The number of fixed reader infrastructure options has expanded as well in recent years. Some of these include integrating either RFID or RTLS fixed readers into the store design. Whether it’s zone-based RTLS systems or passive RFID readers that include sophisticated algorithms, these devices can eliminate much of the human error. While the price of RFID and RTLS hardware made their use more limited in the past, costs have dropped considerably. In addition, many retailers have discovered that they can mix and match RTLS systems, RFID fixed readers and handhelds at areas such as point of sale, point of exit, between the back-room and sales floor, and in high-risk inventory areas, enabling them to obtain accurate inventory information without relying on handheld cycle counting or supplement store associate inventory counts with more frequent updates.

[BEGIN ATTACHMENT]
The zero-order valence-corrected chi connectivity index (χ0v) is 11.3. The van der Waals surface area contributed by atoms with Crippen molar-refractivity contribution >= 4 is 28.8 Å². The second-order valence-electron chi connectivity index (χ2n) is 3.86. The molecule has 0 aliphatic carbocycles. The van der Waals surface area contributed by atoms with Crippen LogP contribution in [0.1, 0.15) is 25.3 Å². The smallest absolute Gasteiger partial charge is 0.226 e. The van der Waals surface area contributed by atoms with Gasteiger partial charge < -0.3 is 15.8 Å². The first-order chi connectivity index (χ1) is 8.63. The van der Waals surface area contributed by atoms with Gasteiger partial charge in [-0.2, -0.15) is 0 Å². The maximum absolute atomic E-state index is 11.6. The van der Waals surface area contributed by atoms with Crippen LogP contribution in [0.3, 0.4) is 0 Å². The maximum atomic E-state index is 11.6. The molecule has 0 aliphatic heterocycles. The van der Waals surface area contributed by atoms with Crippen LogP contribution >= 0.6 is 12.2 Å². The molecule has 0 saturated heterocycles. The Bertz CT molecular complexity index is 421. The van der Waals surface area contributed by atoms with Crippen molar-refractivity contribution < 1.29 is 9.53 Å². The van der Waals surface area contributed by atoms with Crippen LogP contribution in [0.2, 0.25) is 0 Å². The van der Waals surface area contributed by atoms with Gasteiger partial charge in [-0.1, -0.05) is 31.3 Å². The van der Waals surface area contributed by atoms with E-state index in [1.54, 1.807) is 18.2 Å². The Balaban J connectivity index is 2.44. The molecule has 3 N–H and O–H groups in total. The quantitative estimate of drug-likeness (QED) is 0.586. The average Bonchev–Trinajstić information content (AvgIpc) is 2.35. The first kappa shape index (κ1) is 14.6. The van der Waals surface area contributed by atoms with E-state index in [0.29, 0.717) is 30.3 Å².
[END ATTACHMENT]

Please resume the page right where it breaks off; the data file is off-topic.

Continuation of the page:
Since pilots involve smaller volumes of merchandise over short periods of time and generally engage more motivated associates, many of these issues may not emerge until you’re in the midst of enterprise rollouts. By then, if you haven’t investigated other approaches, your chainwide implementation may experience growing pains. Therefore, consider ways to educate and motivate employees who will be scanning your inventory. Use automated tools for data and process compliance. Ensure that all devices are functioning optimally, and that data is accurate and consistent before it’s rolled up into the system of record. Focus your efforts on the right merchandise — don’t try to boil the ocean. Consider tagging goods at the point of manufacture or at least at distribution centers, so when it arrives at the store, you’re starting with accurate inventory information. And look into the use of fixed reader and zone-based inventory options, which eliminate human error and have become more cost effective.

Experience has shown that if you follow these tips, you can smooth out your road to successful on-shelf availability and omnichannel fulfillment, while enabling store operations to focus on the customer.